By Alex Strang, Insights Editor, Canvas8
While Millennials and Boomers wander through online spaces with Instagram accounts and Facebook profiles offering up extensive details about their lives, Gen Z is far more likely to be lurking in the digital shadows, hidden behind avatars and obtuse usernames.
Gen Z is picking and choosing which parts (if any) to share. It is a generation that’s intent on allowing for a degree of plurality when it comes to self-expression, changing their behaviour, their vibe, and even themselves entirely, based on each individual platform they are using.
“For Gen Zers, who they are today is not necessarily who they will want to be when they wake up tomorrow, and if that does shift, they won’t think twice about completely upending their [online] identity,” explains Casey Lewis, a New York City-based consultant who runs After School, a newsletter on Gen Z trends.
Gen Z has watched older generations play their entire lives out online and seen them suffer as a result.
“Gen Yers made their jobs central to their identities, this is absolutely not the case for Gen Zers. I’ve worked with Gen Zers who are not willing to associate themselves with their workplace publicly,” says Lewis.
Cancellations, walk-backs, and data privacy issues have made Gen Z a generation that is less likely to present a truthful or consistent representation of themselves, but to instead create platform-based personalities that are flexible and fluid.
As a result, Gen Z is moving away from legacy social media and towards more niche and siloed platforms where they can express parts of their personality. Leaving behind the performative nature of Facebook updates and Instagram overshares, Gen Z is flocking to platforms such as BeReal, dating app Snack, and Pinterest’s Shuffle.
These platforms are providing a place to create smaller, more niche, communities around shared interests and passions. This is important as 66% of Gen Zers say that communities are created through shared interests and causes, not by factors like economic background.
Likewise, Twitch, Discord, Reddit, and even OnlyFans, are filled with Gen Z users hiding behind opaque usernames and avatars, forgoing real-world identities so that they can explore online spaces in a ‘pseudonymous’ way that’s reminiscent of the wild west days of the Internet.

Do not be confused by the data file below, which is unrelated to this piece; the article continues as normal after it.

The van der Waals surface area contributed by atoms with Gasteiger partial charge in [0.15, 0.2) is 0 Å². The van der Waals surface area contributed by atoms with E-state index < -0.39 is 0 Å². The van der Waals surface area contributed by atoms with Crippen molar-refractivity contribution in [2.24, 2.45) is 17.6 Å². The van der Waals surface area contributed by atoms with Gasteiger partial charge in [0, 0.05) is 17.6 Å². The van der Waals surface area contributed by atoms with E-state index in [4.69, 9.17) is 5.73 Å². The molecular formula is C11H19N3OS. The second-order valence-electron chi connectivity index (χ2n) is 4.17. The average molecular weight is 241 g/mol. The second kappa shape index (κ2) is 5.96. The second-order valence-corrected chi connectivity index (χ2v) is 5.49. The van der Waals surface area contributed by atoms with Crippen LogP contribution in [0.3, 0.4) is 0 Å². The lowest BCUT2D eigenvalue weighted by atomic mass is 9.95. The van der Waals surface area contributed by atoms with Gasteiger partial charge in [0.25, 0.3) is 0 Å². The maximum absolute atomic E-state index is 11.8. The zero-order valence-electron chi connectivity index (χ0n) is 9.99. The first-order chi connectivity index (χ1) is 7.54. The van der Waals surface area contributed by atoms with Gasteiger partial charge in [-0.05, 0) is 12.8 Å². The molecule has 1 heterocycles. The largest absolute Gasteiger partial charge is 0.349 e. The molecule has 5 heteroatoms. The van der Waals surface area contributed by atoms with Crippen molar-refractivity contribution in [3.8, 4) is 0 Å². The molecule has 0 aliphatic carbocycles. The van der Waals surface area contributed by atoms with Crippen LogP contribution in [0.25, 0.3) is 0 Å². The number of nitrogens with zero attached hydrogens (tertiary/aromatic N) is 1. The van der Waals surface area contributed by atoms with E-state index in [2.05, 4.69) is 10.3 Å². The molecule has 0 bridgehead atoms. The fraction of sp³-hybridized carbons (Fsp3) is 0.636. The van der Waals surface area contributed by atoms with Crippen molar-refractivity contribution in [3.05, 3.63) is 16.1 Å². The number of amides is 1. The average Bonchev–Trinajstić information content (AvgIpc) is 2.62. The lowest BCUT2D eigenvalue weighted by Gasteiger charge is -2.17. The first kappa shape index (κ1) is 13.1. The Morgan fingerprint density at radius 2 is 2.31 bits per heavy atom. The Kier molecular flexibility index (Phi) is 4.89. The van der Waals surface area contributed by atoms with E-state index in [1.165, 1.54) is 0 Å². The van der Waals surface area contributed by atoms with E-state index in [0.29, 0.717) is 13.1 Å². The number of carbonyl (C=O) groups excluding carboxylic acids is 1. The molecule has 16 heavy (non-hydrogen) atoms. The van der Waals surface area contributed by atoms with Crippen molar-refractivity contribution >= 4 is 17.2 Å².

There is an active rebellion against normative and rehearsed aesthetics from Gen Z – rejecting perfectly planned grids with a preference for more of a chaotic collage vibe. Whether eating downright ‘ugly cakes’, or just buying each other intentionally ugly gifts, Gen Zers are attempting to break from the perfectly polished presentation of online identity.
Gen Z is a generation that has fully embraced bricolage – using whatever comes to hand to build something that is greater than the sum of its parts. In fact, 78% of Gen Z in the US say they should have the ability to define their own identities, without having to subscribe to societal labels. This genre-less generation isn’t wired to have one single personality that is carried across all corners of the online world. Instead, they build, tear down and rebuild ways of presenting themselves that fit best with whatever it is that they are doing, saying, or making at the time.
The generation challenges boundaries of identity by refusing to be pigeonholed while ducking and weaving away from labels and restrictions. Gen Zers instead exist across several plains simultaneously as sometimes entirely different versions of themselves.
Platforms need to adapt and change, allowing Gen Z to express itself freely without fear of being labelled or too rigidly placed within demographics. 33% of Gen Z say they have felt multiple aspects of their identities excluded by a brand’s marketing or messaging. Just as Gen Z is flocking toward more considerate and adaptable social platforms, these preferences will filter out into their purchasing habits, and considering the generation has around $360 billion worth of disposable income, brands should be taking notice.